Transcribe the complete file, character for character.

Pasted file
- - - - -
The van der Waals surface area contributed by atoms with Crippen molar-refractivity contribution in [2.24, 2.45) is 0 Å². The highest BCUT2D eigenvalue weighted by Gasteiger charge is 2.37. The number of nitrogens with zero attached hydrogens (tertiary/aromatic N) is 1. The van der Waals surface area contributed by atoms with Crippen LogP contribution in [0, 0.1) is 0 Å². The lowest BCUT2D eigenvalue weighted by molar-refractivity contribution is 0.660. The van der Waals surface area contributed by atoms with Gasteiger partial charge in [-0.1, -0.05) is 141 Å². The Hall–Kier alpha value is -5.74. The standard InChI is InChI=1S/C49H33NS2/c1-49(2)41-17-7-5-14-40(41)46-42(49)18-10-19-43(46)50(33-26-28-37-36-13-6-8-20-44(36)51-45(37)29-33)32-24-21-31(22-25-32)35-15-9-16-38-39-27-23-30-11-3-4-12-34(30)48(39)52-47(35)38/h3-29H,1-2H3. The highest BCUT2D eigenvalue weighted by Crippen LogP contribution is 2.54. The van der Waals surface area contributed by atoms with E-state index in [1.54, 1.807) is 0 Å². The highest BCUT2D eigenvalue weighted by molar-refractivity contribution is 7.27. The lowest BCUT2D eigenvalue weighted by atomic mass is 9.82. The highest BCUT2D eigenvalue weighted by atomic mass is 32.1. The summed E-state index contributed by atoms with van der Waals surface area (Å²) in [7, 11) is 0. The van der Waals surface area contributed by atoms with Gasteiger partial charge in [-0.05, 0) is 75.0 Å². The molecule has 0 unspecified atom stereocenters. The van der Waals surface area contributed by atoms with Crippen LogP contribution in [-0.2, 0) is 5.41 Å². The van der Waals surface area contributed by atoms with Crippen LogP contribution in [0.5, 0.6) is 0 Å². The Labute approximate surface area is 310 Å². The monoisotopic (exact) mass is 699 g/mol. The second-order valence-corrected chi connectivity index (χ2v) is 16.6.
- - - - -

The van der Waals surface area contributed by atoms with Crippen molar-refractivity contribution in [2.24, 2.45) is 0 Å². The highest BCUT2D eigenvalue weighted by Gasteiger charge is 2.37. The number of nitrogens with zero attached hydrogens (tertiary/aromatic N) is 1. The van der Waals surface area contributed by atoms with Crippen LogP contribution in [0, 0.1) is 0 Å². The lowest BCUT2D eigenvalue weighted by molar-refractivity contribution is 0.660. The van der Waals surface area contributed by atoms with Gasteiger partial charge in [-0.1, -0.05) is 141 Å². The Hall–Kier alpha value is -5.74. The standard InChI is InChI=1S/C49H33NS2/c1-49(2)41-17-7-5-14-40(41)46-42(49)18-10-19-43(46)50(33-26-28-37-36-13-6-8-20-44(36)51-45(37)29-33)32-24-21-31(22-25-32)35-15-9-16-38-39-27-23-30-11-3-4-12-34(30)48(39)52-47(35)38/h3-29H,1-2H3. The highest BCUT2D eigenvalue weighted by Crippen LogP contribution is 2.54. The van der Waals surface area contributed by atoms with E-state index in [1.54, 1.807) is 0 Å². The highest BCUT2D eigenvalue weighted by molar-refractivity contribution is 7.27. The lowest BCUT2D eigenvalue weighted by atomic mass is 9.82. The highest BCUT2D eigenvalue weighted by atomic mass is 32.1. The summed E-state index contributed by atoms with van der Waals surface area (Å²) in [7, 11) is 0. The van der Waals surface area contributed by atoms with Gasteiger partial charge in [-0.05, 0) is 75.0 Å². The molecule has 0 unspecified atom stereocenters. The van der Waals surface area contributed by atoms with Crippen LogP contribution in [-0.2, 0) is 5.41 Å². The van der Waals surface area contributed by atoms with Crippen LogP contribution in [0.5, 0.6) is 0 Å². The Labute approximate surface area is 310 Å². The monoisotopic (exact) mass is 699 g/mol. The second-order valence-corrected chi connectivity index (χ2v) is 16.6.